By Dan Drollette Jr, November 9, 2022
In the previous issue of the Bulletin’s bi-monthly magazine, the executive editor, Dan Drollette Jr., interviewed Russian independent journalist Farida Rustamova about what it is like to try to do honest, accurate, uncensored journalism from modern-day, Putin’s Russia for a primarily Russian audience. (Rustamova has written for numerous non-government media outlets in Russia—such as Meduza and TV Rain—on Russian politics and society. She has written for non-Russian publications as well, including The New York Times, The Financial Times, and BBC News Russian, among others. She publishes the Faridaily newsletter.) The talk, done with Rustamova from an undisclosed location via Zoom, mostly consisted of how to avoid the surveillance state.
This interview takes a different focus: From her first-person observations, what is the pulse of Russia today among average, everyday Russians?
(Editor’s note: This interview has been condensed and edited for brevity and clarity. It was conducted before Putin announced a call-up that could sweep 300,000 Russian civilians into military service after setbacks in Ukraine.)
Dan Drollette Jr: Earlier in our conversation, you said that Russian journalists that are not affiliated with the state don’t have that many outlets in which to reach a Russian audience.
Farida Rustamova: Russian TV channels—run by the state—are the most popular source of information for most of the Russian population, especially when it comes to older generations. They were brought up at a time when that was just much more common, and the habits of a lifetime have stuck—even though it’s mostly propaganda, and even though the internet is so much better (though you have to have the right tools to get around the censors).
The problem is that state-run television news has so much money, and so many resources. They are literally everywhere. As a consumer of news, it’s hard to keep a critical mindset after being exposed to this deluge.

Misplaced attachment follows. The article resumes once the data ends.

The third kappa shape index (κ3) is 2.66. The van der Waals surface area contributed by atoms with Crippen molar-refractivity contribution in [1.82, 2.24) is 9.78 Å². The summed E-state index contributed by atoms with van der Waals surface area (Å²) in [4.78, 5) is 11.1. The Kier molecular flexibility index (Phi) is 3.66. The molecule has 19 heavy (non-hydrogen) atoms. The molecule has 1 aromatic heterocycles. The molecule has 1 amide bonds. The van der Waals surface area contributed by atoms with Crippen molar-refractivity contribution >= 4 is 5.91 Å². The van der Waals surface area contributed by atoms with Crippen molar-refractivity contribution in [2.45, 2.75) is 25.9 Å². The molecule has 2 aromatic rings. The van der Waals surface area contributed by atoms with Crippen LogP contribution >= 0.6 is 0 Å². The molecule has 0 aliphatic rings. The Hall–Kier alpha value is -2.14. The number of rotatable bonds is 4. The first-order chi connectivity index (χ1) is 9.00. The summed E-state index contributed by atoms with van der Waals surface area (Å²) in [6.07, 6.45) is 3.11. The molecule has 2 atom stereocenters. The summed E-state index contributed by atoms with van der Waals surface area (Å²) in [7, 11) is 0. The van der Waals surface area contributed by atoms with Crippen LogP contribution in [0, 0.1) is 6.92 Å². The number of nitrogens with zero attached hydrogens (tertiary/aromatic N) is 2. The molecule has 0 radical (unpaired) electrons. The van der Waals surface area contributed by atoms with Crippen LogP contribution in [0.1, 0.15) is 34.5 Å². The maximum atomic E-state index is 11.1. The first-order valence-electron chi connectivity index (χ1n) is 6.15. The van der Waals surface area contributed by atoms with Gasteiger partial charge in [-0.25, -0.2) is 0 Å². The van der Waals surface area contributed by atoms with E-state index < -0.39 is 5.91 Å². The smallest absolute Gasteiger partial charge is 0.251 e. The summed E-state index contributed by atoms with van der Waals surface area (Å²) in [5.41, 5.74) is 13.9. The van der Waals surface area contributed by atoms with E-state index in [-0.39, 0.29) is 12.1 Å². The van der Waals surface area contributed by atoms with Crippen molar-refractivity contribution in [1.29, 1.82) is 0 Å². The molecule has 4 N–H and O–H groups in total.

As someone who works independent of the state, it’s quite difficult to fight against.
Drollette: Just to play devil’s advocate here for a moment—I suppose that some people must say to themselves: “So what if journalists cannot provide a critique of the war that’s happening in Ukraine? Why should I care? I’m just worried about being able to buy groceries for this week?” How do you respond to that kind of attitude?
Rustamova: By “devil’s advocate,” you mean someone who is on the side of the interior ministry—or at least someone who is not very involved in politics, is that right?
Drollette: Yes, as if I were an average Russian person, in a place far away from Ukraine, many thousands of kilometers away. What do you say to people who are not worried about being fed propaganda?
Rustamova: I would tell them that the government is trying to totally brainwash them; that the TV broadcasters do not intend to tell them the truth about their own government, or about what is happening in their own country—or next door to their country. That is why criminals are shielded, and the corrupt go free.
I think that people have an inkling of what’s going on, but are not aware of just how bad it really is.
And because there is no trustworthy outside information, that means that the government is not accountable, and the average person starts to feel that they cannot do anything. There is a feeling of total helplessness among most Russians, with the realization that they don’t have any tools to impact their own government.
Back when we had some kind of independent information in Russia, it could at least bring to light the many, many obstacles that Russia needs to overcome. Independent media had been shown to be quite successful, prior to the crackdown on the press a few months before the start of the Ukraine war.
The non-official, independent media then was much, much bigger then than it is now. And people were generally very, very interested—they kept looking for independent information that was not smothering them with propaganda.
I, myself, saw people holding copies of the newspaper I worked for during demonstrations by the opposition. And when the authorities realized the impact of outside voices—and saw the huge size of our audience—they decided to crack down, and prevent us from becoming more mainstream.